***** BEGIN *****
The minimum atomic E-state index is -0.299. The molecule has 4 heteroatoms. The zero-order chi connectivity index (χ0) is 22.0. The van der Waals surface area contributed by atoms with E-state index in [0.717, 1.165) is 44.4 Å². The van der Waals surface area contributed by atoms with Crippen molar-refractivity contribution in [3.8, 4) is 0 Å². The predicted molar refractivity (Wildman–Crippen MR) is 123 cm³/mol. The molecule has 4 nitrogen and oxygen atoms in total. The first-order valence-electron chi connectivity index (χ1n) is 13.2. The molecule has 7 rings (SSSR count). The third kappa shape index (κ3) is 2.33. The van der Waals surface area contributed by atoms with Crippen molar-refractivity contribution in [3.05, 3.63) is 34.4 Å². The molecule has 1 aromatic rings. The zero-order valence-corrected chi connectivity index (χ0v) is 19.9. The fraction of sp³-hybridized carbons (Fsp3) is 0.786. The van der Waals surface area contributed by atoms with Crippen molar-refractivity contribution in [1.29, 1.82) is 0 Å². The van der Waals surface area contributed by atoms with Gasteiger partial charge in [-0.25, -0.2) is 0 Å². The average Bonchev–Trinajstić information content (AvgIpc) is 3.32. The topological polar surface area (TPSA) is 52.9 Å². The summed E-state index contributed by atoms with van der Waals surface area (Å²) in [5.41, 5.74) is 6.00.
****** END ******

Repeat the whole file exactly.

The minimum atomic E-state index is -0.299. The molecule has 4 heteroatoms. The zero-order chi connectivity index (χ0) is 22.0. The van der Waals surface area contributed by atoms with E-state index in [0.717, 1.165) is 44.4 Å². The van der Waals surface area contributed by atoms with Crippen molar-refractivity contribution in [3.8, 4) is 0 Å². The predicted molar refractivity (Wildman–Crippen MR) is 123 cm³/mol. The molecule has 4 nitrogen and oxygen atoms in total. The first-order valence-electron chi connectivity index (χ1n) is 13.2. The molecule has 7 rings (SSSR count). The third kappa shape index (κ3) is 2.33. The van der Waals surface area contributed by atoms with Crippen molar-refractivity contribution in [3.05, 3.63) is 34.4 Å². The molecule has 1 aromatic rings. The zero-order valence-corrected chi connectivity index (χ0v) is 19.9. The fraction of sp³-hybridized carbons (Fsp3) is 0.786. The van der Waals surface area contributed by atoms with Crippen molar-refractivity contribution in [1.29, 1.82) is 0 Å². The van der Waals surface area contributed by atoms with Gasteiger partial charge in [-0.25, -0.2) is 0 Å². The average Bonchev–Trinajstić information content (AvgIpc) is 3.32. The topological polar surface area (TPSA) is 52.9 Å². The summed E-state index contributed by atoms with van der Waals surface area (Å²) in [5.41, 5.74) is 6.00.